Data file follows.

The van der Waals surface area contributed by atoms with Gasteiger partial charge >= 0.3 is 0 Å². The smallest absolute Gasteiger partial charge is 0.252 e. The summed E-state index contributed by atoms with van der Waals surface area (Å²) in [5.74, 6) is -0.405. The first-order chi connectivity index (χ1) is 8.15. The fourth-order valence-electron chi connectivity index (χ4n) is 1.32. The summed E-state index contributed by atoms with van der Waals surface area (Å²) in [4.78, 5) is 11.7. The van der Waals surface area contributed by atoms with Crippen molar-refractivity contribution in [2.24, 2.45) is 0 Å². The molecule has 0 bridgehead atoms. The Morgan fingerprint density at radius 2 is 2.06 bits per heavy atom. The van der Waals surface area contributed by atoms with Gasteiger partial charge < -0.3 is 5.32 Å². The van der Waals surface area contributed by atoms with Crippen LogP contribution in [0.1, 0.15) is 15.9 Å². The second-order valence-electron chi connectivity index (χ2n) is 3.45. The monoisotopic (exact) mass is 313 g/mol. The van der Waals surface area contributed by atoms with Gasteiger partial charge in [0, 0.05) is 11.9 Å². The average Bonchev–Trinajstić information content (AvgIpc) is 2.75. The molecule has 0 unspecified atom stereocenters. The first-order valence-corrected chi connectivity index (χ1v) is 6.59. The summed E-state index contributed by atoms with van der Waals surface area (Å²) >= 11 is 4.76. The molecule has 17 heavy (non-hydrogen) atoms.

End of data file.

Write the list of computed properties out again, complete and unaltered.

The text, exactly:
The van der Waals surface area contributed by atoms with Gasteiger partial charge >= 0.3 is 0 Å². The smallest absolute Gasteiger partial charge is 0.252 e. The summed E-state index contributed by atoms with van der Waals surface area (Å²) in [5.74, 6) is -0.405. The first-order chi connectivity index (χ1) is 8.15. The fourth-order valence-electron chi connectivity index (χ4n) is 1.32. The summed E-state index contributed by atoms with van der Waals surface area (Å²) in [4.78, 5) is 11.7. The van der Waals surface area contributed by atoms with Crippen molar-refractivity contribution in [2.24, 2.45) is 0 Å². The molecule has 0 bridgehead atoms. The Morgan fingerprint density at radius 2 is 2.06 bits per heavy atom. The van der Waals surface area contributed by atoms with Gasteiger partial charge < -0.3 is 5.32 Å². The van der Waals surface area contributed by atoms with Crippen LogP contribution in [0.1, 0.15) is 15.9 Å². The second-order valence-electron chi connectivity index (χ2n) is 3.45. The monoisotopic (exact) mass is 313 g/mol. The van der Waals surface area contributed by atoms with Gasteiger partial charge in [0, 0.05) is 11.9 Å². The average Bonchev–Trinajstić information content (AvgIpc) is 2.75. The molecule has 0 unspecified atom stereocenters. The first-order valence-corrected chi connectivity index (χ1v) is 6.59. The summed E-state index contributed by atoms with van der Waals surface area (Å²) >= 11 is 4.76. The molecule has 17 heavy (non-hydrogen) atoms.